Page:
Digital health competition to fund research into better care delivery

Digital health competition to fund research into better care delivery

· The Pulse

Five proposals from researchers at the University of Alberta are among the nine selected to move on to the final phase of a competition for funding in the realm of digital health.

As part of the next iteration of the Partnership for Research and Innovation in the Health System (PRIHS), the researchers will be giving "den presentations" during the week of Nov. 14, which is Digital Health Week.

A joint venture from Alberta Innovates and Alberta Health Services, PRIHS is designed to align the work of researchers with the needs of the health system. The two entities are investing up to $7 million in the PRIHS Digital Health competition, and projects are expected to begin in early 2023 if they are approved by the selection committee following their presentations next week.

"It's exciting that the program is exploring the development of these innovative care models and leveraging digital health technologies to potentially achieve these care models," said Antonio Bruni, director of health system transformation at Alberta Innovates.

One of the projects is from Alim Hirji, an associate professor in pulmonary medicine at the University of Alberta. His project explores the use of telemonitoring to reduce adverse events for hospitalized patients.

Hirji's previous research reviewed a cohort of patients with lung disease who were transferred to intensive care or died between Jan. 1, 2020, and April 19, 2021. The study found that more than a quarter of the patients died or ended up in the ICU due to potentially preventable events, such as the inadvertent disconnection of their oxygen. "The implementation of telemonitoring in high-risk patients may reduce adverse outcomes and should be further investigated," Hirji and fellow researcher Jacqueline Tay concluded.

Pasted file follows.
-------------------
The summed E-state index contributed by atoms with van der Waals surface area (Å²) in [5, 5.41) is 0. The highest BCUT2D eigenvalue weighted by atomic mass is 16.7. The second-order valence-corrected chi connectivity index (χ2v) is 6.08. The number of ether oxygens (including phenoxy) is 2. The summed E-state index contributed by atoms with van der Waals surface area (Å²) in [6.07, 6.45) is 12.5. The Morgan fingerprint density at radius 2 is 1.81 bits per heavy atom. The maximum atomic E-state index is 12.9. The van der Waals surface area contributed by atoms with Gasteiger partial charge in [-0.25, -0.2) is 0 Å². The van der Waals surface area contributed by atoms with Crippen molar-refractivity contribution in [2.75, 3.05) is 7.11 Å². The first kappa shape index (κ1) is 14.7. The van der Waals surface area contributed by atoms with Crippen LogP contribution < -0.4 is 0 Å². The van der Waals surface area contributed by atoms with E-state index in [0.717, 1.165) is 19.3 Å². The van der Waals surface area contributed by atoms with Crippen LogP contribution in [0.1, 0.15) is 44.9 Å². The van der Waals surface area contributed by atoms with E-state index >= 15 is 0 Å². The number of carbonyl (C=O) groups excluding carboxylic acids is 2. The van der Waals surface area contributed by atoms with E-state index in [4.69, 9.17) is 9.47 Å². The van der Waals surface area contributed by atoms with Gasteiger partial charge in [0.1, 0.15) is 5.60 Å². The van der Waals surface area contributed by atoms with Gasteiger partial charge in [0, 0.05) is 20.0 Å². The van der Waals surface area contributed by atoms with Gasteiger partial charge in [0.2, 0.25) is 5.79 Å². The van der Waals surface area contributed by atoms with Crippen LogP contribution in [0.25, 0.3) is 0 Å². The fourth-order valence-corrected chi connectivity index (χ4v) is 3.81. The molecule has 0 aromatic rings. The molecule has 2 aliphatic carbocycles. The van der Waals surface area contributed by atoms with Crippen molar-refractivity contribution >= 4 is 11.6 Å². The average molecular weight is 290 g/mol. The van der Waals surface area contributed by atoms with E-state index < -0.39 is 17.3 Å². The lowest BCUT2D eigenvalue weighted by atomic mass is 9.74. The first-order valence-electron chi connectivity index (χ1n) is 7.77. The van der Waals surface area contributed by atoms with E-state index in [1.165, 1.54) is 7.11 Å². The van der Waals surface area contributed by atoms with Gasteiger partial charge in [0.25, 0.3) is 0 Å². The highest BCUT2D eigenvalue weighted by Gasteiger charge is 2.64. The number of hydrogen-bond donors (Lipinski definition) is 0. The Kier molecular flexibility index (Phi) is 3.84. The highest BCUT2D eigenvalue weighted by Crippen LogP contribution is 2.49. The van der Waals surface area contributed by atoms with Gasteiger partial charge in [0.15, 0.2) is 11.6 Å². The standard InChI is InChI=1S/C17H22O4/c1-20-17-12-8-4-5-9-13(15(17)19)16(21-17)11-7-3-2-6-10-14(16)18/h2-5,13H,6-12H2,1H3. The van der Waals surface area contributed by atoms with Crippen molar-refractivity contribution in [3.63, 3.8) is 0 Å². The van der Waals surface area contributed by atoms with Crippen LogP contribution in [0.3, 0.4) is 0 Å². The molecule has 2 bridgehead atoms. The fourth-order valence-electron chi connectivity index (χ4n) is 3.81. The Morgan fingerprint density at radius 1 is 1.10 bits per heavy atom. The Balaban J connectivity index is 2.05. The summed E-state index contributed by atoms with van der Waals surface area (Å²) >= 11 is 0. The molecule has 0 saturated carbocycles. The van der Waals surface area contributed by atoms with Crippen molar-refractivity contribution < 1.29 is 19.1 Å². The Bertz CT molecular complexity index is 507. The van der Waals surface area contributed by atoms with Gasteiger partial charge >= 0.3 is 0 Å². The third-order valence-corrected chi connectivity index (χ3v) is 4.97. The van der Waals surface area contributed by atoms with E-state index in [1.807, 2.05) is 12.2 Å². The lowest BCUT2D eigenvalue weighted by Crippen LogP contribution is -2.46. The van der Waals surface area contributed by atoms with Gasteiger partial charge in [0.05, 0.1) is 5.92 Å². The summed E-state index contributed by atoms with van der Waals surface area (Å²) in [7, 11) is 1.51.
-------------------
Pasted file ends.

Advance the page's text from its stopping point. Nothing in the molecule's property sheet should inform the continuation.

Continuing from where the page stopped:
The other University of Alberta researchers participating in the competition are exploring a wide range of projects:

  • Darren Lau is looking into an integrated digital health approach to diabetes in First Nations;
  • Justin Chen seeks to optimize the management of blood infections caused by Staphylococcus aureus, an antibiotic-resistant microbe;
  • Karen Wong is working on a patient dashboard to improve the management of inflammatory bowel disease;
  • Maria Castro-Codesal is exploring improvements to the care pathway for children with medical complexity who may need a tracheostomy.

The rest of the projects are from University of Calgary researchers for projects related to sexual health, digital records, kidney disease, and osteoporosis. There is no maximum budget set for each proposal, but the projects must be completed within three years to qualify for the funding. Projects selected for this round of funding will be announced in the first week of January.

Image: The Partnership for Research and Innovation in the Health System (PRIHS) seeks to align research with the needs of the health system. (Alberta Innovates)